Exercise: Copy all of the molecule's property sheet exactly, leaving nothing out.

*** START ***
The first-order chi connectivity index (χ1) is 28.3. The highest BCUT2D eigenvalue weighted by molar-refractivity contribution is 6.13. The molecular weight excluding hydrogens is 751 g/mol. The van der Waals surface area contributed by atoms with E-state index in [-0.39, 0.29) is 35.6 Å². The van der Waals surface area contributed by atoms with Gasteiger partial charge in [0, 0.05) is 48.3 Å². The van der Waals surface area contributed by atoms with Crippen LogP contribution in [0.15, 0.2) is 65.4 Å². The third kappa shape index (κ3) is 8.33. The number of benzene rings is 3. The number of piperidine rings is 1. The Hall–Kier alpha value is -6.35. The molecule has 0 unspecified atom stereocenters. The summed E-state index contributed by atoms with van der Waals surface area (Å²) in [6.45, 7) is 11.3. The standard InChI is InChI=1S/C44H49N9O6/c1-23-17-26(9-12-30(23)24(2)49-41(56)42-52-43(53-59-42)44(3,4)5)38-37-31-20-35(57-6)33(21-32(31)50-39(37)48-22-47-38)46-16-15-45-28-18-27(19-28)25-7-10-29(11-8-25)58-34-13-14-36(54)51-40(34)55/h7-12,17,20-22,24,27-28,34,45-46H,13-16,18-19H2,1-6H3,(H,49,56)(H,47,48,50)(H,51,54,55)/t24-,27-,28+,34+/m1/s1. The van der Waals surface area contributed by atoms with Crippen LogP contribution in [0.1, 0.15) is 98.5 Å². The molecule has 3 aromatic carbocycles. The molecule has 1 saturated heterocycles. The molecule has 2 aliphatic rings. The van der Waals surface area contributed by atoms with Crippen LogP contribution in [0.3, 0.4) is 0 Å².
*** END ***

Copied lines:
The first-order chi connectivity index (χ1) is 28.3. The highest BCUT2D eigenvalue weighted by molar-refractivity contribution is 6.13. The molecular weight excluding hydrogens is 751 g/mol. The van der Waals surface area contributed by atoms with E-state index in [-0.39, 0.29) is 35.6 Å². The van der Waals surface area contributed by atoms with Gasteiger partial charge in [0, 0.05) is 48.3 Å². The van der Waals surface area contributed by atoms with Crippen LogP contribution in [0.15, 0.2) is 65.4 Å². The third kappa shape index (κ3) is 8.33. The number of benzene rings is 3. The number of piperidine rings is 1. The Hall–Kier alpha value is -6.35. The molecule has 0 unspecified atom stereocenters. The summed E-state index contributed by atoms with van der Waals surface area (Å²) in [6.45, 7) is 11.3. The standard InChI is InChI=1S/C44H49N9O6/c1-23-17-26(9-12-30(23)24(2)49-41(56)42-52-43(53-59-42)44(3,4)5)38-37-31-20-35(57-6)33(21-32(31)50-39(37)48-22-47-38)46-16-15-45-28-18-27(19-28)25-7-10-29(11-8-25)58-34-13-14-36(54)51-40(34)55/h7-12,17,20-22,24,27-28,34,45-46H,13-16,18-19H2,1-6H3,(H,49,56)(H,47,48,50)(H,51,54,55)/t24-,27-,28+,34+/m1/s1. The van der Waals surface area contributed by atoms with Crippen LogP contribution in [0.1, 0.15) is 98.5 Å². The molecule has 3 aromatic carbocycles. The molecule has 1 saturated heterocycles. The molecule has 2 aliphatic rings. The van der Waals surface area contributed by atoms with Crippen LogP contribution in [0.3, 0.4) is 0 Å².